By LINDSEY KING
The new year was off to a cold start last week. Jan. 2 saw snow and a record low temperature of 3 degrees, shattering the previous record of 9 degrees that had been set in 1979.
“This cold weather is definitely not normal for us,” said meteorologist George Mathews at the National Weather Service in Morristown. “We had temperatures well below normal for at least a week or so, stretching back to around Christmas, I believe.”
This unusually cold weather was the result of forces from far beyond the Northeast Tennessee region.
“We’ve had really strong high pressure out of the western United States,” said Mathews. “That has allowed the cold air to come down into the eastern U.S. and kind of be locked in. That pattern gave us the colder than normal temperatures.”
Colder than normal temperatures extended to Sunday, Jan. 6, when the region matched the 2014 record low of 2 degrees.
Because of the cold and the limited snowfall it brought, students in Washington County received an extended winter break. Hazardous road conditions meant county schools could not resume classes on Jan. 2 as they had scheduled, and schedule changes continued into early this week.
Washington County Sheriff Ed Graybeal said that he did not believe there had been a remarkable increase in the number of vehicle crashes related to the cold weather.
Instead, officers received more calls relating to the elderly and isolated relatives.
“When the weather is this cold, we get calls to check on elderly citizens and other people whose relatives haven’t been able to get ahold of them,” Graybeal said. “We try to get out there and make contact with them and let them know to call their relatives. We make sure the older people are doing fine and that their heat is working.”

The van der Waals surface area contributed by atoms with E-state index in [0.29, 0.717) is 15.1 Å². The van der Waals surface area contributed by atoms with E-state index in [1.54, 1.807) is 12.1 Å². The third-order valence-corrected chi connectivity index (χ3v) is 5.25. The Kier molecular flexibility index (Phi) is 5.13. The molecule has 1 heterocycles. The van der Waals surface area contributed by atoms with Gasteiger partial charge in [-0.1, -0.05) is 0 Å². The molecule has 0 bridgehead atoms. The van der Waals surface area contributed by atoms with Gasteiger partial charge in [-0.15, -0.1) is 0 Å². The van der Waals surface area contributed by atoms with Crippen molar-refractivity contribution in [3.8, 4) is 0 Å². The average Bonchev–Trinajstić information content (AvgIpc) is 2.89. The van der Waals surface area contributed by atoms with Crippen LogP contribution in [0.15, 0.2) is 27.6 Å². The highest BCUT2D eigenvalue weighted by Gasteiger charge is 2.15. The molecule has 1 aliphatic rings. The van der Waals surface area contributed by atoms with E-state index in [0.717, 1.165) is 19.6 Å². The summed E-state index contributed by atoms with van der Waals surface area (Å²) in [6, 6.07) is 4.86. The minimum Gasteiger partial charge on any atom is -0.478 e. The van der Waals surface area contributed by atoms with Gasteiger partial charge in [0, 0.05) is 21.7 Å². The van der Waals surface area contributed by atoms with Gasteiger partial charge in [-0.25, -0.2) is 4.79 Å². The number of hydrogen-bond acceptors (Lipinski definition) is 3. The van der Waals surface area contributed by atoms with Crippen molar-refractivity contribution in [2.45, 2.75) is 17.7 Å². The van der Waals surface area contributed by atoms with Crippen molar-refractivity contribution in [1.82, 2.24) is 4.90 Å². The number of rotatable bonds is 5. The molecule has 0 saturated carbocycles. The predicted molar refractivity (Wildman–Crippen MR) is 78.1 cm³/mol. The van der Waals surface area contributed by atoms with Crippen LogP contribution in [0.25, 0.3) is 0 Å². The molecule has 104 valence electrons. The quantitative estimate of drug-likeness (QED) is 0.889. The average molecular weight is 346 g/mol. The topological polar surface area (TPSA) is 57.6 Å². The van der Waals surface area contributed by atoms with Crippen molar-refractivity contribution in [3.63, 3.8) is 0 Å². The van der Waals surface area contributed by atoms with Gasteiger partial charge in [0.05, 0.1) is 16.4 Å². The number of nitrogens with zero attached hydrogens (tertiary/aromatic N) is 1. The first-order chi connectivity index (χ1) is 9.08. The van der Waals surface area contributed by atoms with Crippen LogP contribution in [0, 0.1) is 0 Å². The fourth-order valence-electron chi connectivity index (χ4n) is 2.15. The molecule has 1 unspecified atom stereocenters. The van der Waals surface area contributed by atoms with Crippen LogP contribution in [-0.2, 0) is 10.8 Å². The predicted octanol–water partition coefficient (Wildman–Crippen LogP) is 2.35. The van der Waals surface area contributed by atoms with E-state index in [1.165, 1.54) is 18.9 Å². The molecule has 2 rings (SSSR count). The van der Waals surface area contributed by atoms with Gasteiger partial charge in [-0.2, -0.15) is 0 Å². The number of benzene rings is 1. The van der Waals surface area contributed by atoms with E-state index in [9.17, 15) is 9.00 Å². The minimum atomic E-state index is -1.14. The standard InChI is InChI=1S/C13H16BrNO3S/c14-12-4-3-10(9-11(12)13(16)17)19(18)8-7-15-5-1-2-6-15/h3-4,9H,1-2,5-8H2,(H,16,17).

The NWS estimates that about 20 percent of cold-related deaths happen inside the person’s home, and those over 65 are more susceptible.
When performing these checks, officers don’t just note the temperature of the house — sometimes they search for those who don’t have relatives to rely on.
“Especially when we’re contacting someone who hasn’t had anything to eat, we try to connect them with people around the county who can help them,” he said. “Some of my officers work in the city; they look for the homeless who may be under the bridges to check on them and to see if they need anything or need to try to get to a shelter.”
In temperatures similar to those the region experienced during the first two days of the year, it takes only 30 minutes of exposure for frostbite to set in.
Forecasts show that Monday’s freezing rain could be the tail end of the winter weather for this week. Temperatures are expected to warm and reach the low 60s by Thursday and Friday, but don’t make plans to be outside; rain showers are predicted for both days.
Temperatures will trend downward again through the weekend. Expect the cold to return with Sunday’s high falling below 30. Monday’s high will be slightly warmer, near 36.